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Document Max. Freq Min. Freq
Frederick H. Dyer, Compendium of the War of the Rebellion: Regimental Histories 96 96 Browse Search
Southern Historical Society Papers, Volume 22. (ed. Reverend J. William Jones) 73 73 Browse Search
Harper's Encyclopedia of United States History (ed. Benson Lossing) 13 13 Browse Search
The Daily Dispatch: March 1, 1861., [Electronic resource] 11 11 Browse Search
Rebellion Record: a Diary of American Events, Diary from December 17, 1860 - April 30, 1864 (ed. Frank Moore) 9 9 Browse Search
Capt. Calvin D. Cowles , 23d U. S. Infantry, Major George B. Davis , U. S. Army, Leslie J. Perry, Joseph W. Kirkley, The Official Military Atlas of the Civil War 8 8 Browse Search
Waitt, Ernest Linden, History of the Nineteenth regiment, Massachusetts volunteer infantry , 1861-1865 8 8 Browse Search
Edward L. Pierce, Memoir and letters of Charles Sumner: volume 4 8 8 Browse Search
Elias Nason, McClellan's Own Story: the war for the union, the soldiers who fought it, the civilians who directed it, and his relations to them. 6 6 Browse Search
Horace Greeley, The American Conflict: A History of the Great Rebellion in the United States of America, 1860-65: its Causes, Incidents, and Results: Intended to exhibit especially its moral and political phases with the drift and progress of American opinion respecting human slavery from 1776 to the close of the War for the Union. Volume II. 5 5 Browse Search
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Browsing named entities in Horace Greeley, The American Conflict: A History of the Great Rebellion in the United States of America, 1860-65: its Causes, Incidents, and Results: Intended to exhibit especially its moral and political phases with the drift and progress of American opinion respecting human slavery from 1776 to the close of the War for the Union. Volume I.. You can also browse the collection for February 28th or search for February 28th in all documents.

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Iowa, which prohibited the introduction of Slavery into that Territory. The XXXth Congress assembled December 6th, 1847, when Robert C. Winthrop (Whig), of Massachusetts, was chosen Speaker of the House by a majority of one; and, on the 28th of February ensuing, Mr. Harvey Putnam, of New York, having moved an independent resolve embodying the substance of the Wilmot Proviso, Mr. Richard Brodhead, of Pennsylvania, moved that the same do lie on the table, which prevailed — Yeas 105, Nays 93-- succeeded in 1847, over his Democratic opponent, by 386 majority; he was thrown out in 1849 by 1140 majority. Mr. Adams did not stand for re-election. And the bill thus passed was not even considered in the Senate — a motion by Mr. Douglas (February 28), that it be taken up for reference, having been promptly voted down by 28 Nays to 25 Yeas. For the Pro-Slavery majority in that Senate had already resolved on their course, and it did not lie at all in this direction. They believed that t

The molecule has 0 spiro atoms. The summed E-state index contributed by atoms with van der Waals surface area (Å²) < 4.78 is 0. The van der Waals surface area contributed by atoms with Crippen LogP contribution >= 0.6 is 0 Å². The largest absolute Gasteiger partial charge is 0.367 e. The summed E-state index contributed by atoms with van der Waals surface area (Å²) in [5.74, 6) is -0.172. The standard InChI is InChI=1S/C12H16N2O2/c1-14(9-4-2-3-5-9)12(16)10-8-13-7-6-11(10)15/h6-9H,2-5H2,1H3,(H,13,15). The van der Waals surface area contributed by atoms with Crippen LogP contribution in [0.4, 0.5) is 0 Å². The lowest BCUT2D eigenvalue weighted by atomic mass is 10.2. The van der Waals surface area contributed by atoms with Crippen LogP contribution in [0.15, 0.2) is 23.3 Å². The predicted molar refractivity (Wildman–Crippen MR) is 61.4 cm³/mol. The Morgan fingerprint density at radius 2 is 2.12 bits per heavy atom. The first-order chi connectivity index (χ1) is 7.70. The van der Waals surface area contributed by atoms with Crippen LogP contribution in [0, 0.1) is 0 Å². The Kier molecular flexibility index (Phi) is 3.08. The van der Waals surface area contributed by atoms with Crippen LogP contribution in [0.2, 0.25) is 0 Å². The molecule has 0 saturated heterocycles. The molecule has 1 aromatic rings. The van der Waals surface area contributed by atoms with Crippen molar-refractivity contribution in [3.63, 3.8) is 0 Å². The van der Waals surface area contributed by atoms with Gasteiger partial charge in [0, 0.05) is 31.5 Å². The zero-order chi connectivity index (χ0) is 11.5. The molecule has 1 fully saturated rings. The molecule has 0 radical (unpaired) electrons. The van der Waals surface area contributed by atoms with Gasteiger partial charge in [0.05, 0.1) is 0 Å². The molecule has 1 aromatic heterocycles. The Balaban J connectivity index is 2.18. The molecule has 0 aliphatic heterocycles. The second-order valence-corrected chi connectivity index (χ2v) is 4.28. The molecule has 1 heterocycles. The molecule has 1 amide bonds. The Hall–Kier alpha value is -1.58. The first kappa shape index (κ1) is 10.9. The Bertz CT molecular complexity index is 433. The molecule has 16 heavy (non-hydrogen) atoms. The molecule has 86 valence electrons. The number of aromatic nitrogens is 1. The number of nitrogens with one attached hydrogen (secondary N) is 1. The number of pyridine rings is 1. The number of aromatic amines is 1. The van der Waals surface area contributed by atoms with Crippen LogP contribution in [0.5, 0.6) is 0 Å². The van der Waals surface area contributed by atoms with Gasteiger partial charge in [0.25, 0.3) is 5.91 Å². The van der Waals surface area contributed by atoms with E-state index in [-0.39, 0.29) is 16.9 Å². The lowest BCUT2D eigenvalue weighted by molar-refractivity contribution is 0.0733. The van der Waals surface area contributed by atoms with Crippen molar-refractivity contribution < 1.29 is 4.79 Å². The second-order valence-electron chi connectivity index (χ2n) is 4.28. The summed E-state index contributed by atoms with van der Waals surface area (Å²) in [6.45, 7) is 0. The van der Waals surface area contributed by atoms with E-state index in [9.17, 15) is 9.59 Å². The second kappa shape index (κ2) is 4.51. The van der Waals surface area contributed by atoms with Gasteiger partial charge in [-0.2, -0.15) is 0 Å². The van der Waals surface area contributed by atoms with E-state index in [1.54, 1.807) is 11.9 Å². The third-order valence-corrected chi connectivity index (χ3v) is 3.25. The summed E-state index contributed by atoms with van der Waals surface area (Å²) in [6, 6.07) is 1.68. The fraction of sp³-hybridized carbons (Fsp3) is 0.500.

States. This was adopted; and President Tyler requested to present the plan of adjustment to Congress forthwith. And then the Convention adjourned without day. The above plan of conciliation was immediately communicated by President Tyler to Vice-President Breckinridge, who laid it before the Senate without delay: and, on motion of Mr. Crittenden, it was referred to a Select Committee of five, to be reported to the Senate next day. Mr. Crittenden reported it accordingly. February 28th. Gov. Seward, from the Republican minority of said Committee, presented a substitute for that project, as follows: A joint resolution concerning a National Convention to propose amendments to the Constitution of the United States. Whereas, the Legislatures of the States of Kentucky, New Jersey, and Illinois, have applied to Congress to call a Convention for proposing amendments to the Constitution of the United States: Therefore, Be it resolved, etc., That the Legislatures of t
, was soon afterward elected Clerk of the Senate. President Lincoln's Message was transmitted to both Houses on the following day. It was largely devoted to a recital of occurrences already narrated. It did not distinctly avow that the Government had ever purposed the evacuation of Fort Sumter, but set forth the material facts as follows: On the 5th of March (the present incumbent's first full day in office), a letter of Major Anderson, commanding at Fort Sumter, written on tile 28th of February, and received at the War Department on the 4th of March, was, by that Department, placed in his hands. This letter expressed the professional opinion of the writer, that reenforcements could not be thrown into that fort within the time for his relief rendered necessary by the limited supply of provisions, and with a view of holding possession of the same, with a force of less than twenty thousand good and well-disciplined men. This opinion was concurred in by all the officers of his co